WASHINGTON (AP) — Following disclosures about the National Security Agency’s massive surveillance programs, a majority of Americans believe the U.S. government is doing a poor job of protecting privacy rights, according to a new poll by the Associated Press-NORC Center for Public Affairs Research.
Close to 60 percent of Americans oppose the NSA’s collection of data on telephone and Internet usage. A similar majority opposes the legal process supervised by a secret federal court that oversees the government’s classified surveillance.
The American public is still anxious about terrorism as the 12th anniversary of the Sept. 11,2001 attacks approaches. About 6 in 10 Americans feel it is sometimes necessary to sacrifice rights to confront terrorism.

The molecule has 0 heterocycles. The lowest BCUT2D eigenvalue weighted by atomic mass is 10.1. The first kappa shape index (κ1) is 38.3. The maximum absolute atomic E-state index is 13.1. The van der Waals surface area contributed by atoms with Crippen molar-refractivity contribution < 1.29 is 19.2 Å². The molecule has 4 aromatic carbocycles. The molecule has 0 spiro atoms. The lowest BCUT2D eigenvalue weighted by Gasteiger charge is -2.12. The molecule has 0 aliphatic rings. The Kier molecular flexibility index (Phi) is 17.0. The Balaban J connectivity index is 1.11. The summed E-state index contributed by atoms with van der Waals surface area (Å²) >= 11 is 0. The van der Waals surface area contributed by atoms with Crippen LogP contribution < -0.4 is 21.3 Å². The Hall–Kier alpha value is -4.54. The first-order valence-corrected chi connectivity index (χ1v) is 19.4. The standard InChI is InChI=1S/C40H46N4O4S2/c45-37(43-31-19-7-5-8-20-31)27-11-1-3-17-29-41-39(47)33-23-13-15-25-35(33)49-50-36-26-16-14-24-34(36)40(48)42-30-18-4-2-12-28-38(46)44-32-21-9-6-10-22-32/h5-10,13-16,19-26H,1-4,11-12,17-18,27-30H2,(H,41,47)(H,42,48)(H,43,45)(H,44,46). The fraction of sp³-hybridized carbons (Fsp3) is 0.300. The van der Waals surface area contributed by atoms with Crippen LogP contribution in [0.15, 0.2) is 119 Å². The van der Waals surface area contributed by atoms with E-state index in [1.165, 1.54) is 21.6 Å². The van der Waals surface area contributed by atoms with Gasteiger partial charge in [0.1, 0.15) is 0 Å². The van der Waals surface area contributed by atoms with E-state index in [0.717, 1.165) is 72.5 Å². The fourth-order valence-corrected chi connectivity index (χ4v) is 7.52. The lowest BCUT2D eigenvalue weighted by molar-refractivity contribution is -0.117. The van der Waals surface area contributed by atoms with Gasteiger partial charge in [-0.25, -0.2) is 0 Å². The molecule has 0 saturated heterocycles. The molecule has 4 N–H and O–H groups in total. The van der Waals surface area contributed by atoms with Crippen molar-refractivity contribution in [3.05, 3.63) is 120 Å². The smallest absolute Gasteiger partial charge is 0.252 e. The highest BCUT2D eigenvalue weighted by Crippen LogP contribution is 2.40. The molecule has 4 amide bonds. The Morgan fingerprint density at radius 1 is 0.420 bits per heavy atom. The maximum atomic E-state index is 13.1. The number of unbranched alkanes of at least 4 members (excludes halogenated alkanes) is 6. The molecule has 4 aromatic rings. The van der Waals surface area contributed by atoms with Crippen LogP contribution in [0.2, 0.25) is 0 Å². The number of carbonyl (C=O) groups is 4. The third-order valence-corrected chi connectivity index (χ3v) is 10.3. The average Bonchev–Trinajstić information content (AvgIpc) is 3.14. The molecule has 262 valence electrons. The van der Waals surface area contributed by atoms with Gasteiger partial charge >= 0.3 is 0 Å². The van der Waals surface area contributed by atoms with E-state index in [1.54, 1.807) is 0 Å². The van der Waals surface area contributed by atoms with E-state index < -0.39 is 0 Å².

But suspicions about the government’s promises to protect civil liberties have deepened since 2011. Only 53 percent now say the government does a good job of ensuring freedoms, compared to 60 percent two years ago.
The shift in public attitudes follows a three-month barrage of leaks to media organizations by Edward Snowden, the former NSA contractor who released secret documents about the surveillance agency’s inner workings.
In follow-up interviews after the poll, some respondents described Snowden as a criminal and an attention-seeker. Others called him a whistleblower. But many agree that his disclosures have highlighted the once-remote issue of government surveillance.